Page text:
If you find yourself feeling bloated, fatigued and lacking in performance once a month, you’re not alone.
Many women feel powerful affects from the hormonal shifts of their menstrual cycle ,while others barely feel a thing (lucky them!).
As someone who feels the effects of my cycle each month, learning how to structure my training around these fluctuations in energy and focus has had a monumental affect. Not only do I lower my risk of injury; I’m also able to offer myself (and my clients) some kindness and understanding when performance isn’t up to it’s usual standard.
What is a menstrual cycle?
Note: this post does not take into account conditions like PCOS or Endometriosis; I’m talking about a “usual” cycle in a healthy woman (or one without any specific medical complications).
In very simple terms, each month a woman’s body spends time preparing for pregnancy, and then if there is no pregnancy, it creates the perfect energy and libido levels to encourage insemination (aka sexy time) before it all begins again.
Like the chicken and the egg, it’s difficult to state which part of the menstrual cycle is the “beginning”.
However most medical articles start with Menstruation, so I’ll roll with that. If there is no sperm ready to meet the egg along it’s journey to the uterus, instead of implanting in the lining of the womb once it arrives, it begins to break down. The body then sheds this lining, along with the lining of the uterus, out through the vagina.
After this, the Follicular Phase begins, wherein oestrogen and testosterone increase. Libido rises, appetite decreases and energy is high; the perfect baby-making scenario!
In anticipation of a successful mating period, an egg is then released from one of the ovaries and makes it’s way down the fallopian tubes toward the uterus. This is called Ovulation.
Following this is the Luteal Phase. A hormone called progesterone increases, and the process of lining the womb with blood begins in preparation for possible implantation of a zygote (an egg and sperm combined). After this we’re back to menstruation and the cycle starts over!
How the menstrual phases affect energy and performance
As a prologue to this little section, remember that periods are very individual (like the women who bear them), and can range anywhere from 21-35 days apart.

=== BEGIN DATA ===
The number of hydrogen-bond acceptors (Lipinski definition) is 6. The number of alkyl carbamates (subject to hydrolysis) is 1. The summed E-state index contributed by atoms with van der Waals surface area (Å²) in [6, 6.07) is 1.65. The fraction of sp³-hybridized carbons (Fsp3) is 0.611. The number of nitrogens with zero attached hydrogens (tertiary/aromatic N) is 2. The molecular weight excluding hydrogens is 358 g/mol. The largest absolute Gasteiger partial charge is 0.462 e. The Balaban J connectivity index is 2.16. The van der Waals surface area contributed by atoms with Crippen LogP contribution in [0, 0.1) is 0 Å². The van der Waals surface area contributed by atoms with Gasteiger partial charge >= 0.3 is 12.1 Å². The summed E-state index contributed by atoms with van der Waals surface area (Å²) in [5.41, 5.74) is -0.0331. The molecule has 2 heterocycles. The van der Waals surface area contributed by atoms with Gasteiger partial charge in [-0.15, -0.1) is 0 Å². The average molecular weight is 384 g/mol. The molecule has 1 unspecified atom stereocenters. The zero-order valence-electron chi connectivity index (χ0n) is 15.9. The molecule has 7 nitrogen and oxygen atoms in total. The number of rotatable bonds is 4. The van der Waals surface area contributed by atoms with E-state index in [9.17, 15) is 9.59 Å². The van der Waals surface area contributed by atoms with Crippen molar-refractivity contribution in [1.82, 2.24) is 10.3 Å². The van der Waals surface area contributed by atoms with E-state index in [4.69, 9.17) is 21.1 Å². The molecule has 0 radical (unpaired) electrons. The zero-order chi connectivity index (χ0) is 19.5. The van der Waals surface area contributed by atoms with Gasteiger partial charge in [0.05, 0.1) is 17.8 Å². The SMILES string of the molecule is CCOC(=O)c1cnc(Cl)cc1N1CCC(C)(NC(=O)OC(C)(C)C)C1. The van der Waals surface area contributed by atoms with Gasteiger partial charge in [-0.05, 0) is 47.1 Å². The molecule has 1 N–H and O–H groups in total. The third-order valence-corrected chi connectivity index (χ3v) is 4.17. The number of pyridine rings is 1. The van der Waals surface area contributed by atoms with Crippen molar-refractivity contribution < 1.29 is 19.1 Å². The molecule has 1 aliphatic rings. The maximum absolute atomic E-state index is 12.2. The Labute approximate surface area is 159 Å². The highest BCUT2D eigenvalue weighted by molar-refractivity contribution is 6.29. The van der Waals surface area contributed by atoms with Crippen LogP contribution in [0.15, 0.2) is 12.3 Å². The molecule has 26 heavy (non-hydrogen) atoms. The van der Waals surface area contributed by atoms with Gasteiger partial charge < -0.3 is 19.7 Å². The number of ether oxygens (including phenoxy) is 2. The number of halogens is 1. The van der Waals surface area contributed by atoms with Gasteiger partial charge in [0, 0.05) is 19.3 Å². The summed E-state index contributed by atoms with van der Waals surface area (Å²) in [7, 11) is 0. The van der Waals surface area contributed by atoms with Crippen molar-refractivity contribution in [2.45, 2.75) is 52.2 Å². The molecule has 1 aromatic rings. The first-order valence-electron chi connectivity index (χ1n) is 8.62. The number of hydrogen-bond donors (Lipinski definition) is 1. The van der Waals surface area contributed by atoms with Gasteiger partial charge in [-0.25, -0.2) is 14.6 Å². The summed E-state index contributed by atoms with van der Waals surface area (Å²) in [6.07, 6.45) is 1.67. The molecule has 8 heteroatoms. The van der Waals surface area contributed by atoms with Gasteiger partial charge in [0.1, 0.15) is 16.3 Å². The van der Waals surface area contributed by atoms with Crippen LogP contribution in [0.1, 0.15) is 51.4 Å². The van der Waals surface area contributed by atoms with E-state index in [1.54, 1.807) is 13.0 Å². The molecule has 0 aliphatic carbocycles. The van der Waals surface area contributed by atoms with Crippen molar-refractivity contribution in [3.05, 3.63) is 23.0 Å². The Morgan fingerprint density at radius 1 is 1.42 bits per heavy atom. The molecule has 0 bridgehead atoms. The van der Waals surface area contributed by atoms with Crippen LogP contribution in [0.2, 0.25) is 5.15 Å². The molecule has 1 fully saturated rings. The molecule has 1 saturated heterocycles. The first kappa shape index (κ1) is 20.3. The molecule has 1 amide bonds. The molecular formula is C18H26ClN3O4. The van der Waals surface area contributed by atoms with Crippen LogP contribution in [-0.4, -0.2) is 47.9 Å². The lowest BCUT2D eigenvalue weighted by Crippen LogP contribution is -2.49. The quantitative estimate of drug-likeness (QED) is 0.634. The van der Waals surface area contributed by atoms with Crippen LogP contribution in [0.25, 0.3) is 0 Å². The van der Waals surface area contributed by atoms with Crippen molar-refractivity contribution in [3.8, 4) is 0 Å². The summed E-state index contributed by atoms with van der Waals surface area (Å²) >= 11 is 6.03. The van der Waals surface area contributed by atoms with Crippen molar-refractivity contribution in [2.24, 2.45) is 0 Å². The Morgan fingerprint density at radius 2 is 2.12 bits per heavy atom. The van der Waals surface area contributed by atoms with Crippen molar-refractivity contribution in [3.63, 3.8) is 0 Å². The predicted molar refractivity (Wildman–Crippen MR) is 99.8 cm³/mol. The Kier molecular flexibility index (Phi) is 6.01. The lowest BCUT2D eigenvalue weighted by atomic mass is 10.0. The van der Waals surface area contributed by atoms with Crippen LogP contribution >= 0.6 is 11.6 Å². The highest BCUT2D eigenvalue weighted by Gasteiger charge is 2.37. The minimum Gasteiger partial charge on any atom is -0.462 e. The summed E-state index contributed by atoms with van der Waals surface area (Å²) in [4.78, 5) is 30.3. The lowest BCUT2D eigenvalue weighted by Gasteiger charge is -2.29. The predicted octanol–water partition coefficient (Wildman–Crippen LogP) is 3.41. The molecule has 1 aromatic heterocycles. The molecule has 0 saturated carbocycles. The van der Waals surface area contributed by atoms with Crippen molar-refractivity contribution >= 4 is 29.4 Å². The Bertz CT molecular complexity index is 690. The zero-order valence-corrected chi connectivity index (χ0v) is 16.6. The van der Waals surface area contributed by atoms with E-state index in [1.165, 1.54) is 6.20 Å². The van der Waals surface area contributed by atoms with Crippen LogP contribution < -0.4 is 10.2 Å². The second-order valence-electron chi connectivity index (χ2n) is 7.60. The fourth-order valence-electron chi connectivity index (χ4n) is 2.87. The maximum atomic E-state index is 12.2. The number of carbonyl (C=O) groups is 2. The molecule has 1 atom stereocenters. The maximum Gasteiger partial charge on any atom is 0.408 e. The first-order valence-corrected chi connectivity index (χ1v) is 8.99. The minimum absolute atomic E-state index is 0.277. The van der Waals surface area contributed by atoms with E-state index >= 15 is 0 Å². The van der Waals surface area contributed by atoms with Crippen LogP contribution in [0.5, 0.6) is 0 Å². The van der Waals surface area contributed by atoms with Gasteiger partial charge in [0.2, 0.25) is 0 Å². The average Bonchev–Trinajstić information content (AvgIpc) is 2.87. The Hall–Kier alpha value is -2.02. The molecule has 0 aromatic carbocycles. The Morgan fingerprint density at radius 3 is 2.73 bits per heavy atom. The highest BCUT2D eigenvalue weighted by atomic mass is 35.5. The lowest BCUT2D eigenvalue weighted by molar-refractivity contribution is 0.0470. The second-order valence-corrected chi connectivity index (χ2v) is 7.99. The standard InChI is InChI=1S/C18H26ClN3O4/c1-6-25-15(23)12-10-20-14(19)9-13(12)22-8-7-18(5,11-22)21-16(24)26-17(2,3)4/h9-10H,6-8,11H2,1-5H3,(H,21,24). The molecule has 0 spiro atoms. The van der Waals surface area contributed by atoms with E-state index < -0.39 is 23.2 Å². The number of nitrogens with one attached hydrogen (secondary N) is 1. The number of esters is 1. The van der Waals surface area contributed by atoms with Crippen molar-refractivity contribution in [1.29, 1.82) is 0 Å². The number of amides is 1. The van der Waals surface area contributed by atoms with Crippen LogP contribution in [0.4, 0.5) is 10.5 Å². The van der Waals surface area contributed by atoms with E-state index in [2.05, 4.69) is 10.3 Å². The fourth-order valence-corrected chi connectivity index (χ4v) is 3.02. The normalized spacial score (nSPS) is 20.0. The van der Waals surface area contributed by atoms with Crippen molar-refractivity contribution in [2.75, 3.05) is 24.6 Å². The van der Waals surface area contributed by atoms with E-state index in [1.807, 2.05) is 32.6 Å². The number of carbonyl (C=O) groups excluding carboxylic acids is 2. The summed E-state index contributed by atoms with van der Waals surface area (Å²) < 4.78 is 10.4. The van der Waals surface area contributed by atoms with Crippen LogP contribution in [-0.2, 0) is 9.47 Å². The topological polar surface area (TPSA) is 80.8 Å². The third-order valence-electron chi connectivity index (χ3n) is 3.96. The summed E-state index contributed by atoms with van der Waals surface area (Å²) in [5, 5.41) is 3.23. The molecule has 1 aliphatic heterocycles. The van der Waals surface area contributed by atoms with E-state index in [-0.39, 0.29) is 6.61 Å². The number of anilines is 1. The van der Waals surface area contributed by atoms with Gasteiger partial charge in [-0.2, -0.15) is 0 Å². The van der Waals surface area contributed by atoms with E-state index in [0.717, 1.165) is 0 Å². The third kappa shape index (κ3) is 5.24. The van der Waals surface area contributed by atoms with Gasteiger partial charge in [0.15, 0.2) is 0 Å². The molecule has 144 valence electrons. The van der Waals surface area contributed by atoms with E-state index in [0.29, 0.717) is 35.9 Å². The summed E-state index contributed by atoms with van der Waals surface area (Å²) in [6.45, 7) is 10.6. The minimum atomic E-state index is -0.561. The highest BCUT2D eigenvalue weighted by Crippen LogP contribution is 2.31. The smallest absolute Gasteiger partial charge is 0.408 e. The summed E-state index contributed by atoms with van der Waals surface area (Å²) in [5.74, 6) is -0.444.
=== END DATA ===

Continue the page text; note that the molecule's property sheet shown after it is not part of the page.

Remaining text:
If you suffer from menstrual cramps or a very heavy flow, the first few days of menstruation could be uncomfortable, when coupled with the leftover Luteal hormones. These could be the best days to schedule in recovery if you partake in heavy lifting or high intensity workouts.
Many women feel:
- Aches and cramps
- Lowered concentration levels
I want to stress that I don’t ever encourage a completely sedentary day. At the very least, get out of the house and do the grocery shopping or stroll around the block. Movement and blood flow to a tender site can actually make your period less painful!
Some good options for recovery days:
- De-load weights
- Sauna/ spa
- Walking, yoga or Pilates
- Quality sleep
- Plenty of H2O
- Eat at maintenance (if fat-loss is a goal)
Follicular Phase + Ovulation
These are my favourite phases; the phases of gains! With love-making hormones raging, many women experience one or more of the following:
- High energy levels
- Increased strength
- Increased mental stamina and concentration
- Reduced appetite
- Reduced water retention (feeling “slim”)
This is the best time to:
- Attempt a PB (Personal Best)
- Increase session intensity, weights or reps
- Add 1-2 extra sessions
- Aim for a moderate calorie deficit (if fat-loss is a goal)
A friend of mine named Lauren recently referred to herself as a “luteal food monster” and this sums up pretty nicely how alot of women feel in this phase!
Common luteal phase complaints (particularly in the last week before menstruation):
- Increased appetite
- Craving high-carb/ hyper-palatable foods
- Decreased strength
- Decreased concentration
- Decreased sex drive
During this phase it’s a good idea to listen to your body; don’t try to reduce calories if you’re craving high-energy foods, as you’re likely to fall off the bandwagon harder than usual.
Training might slow down, but I think focussing on extra sleep and good nutrition or going into a deload week in training is a great option over stopping altogether.
Keep a period diary
Knowledge is power. It’s really hard to predict exactly which days within your cycle will yield these different symptoms.
Like tracking your workouts, you can give yourself the power to preemptively strike during all facets of your menstrual cycle, by tracking them with a period diary.
Write down daily:
- Energy levels
- Sleep quality
Take note of when you menstruate each month too. You’ll start to see patterns emerge at certain times of the month, and then it’s really easy to stay in control of your life around it.
Plus, period knowledge comes in handy if you ever decide to try and get pregnant, or for ensuring you avoid unprotected sex during ovulation if you’re trying to avoid it.
You can be kinder to yourself when you’re feeling less energetic or not as strong as usual. Craving foods at a certain time of the month means you’ll know to pack extra food for yourself that week to help reduce unhealthy snacking, and you’ll know when to really amp up your training, or plan exactly when to try for that PB! Learn about the benefits of programming here.
Even if you don’t suffer noticeable menstrual cycle symptoms, these processes are still happening regardless so choose the last week of the luteal phase to give priority to your sleep and nutrition.
If you have any more questions about training and your cycle, get in touch!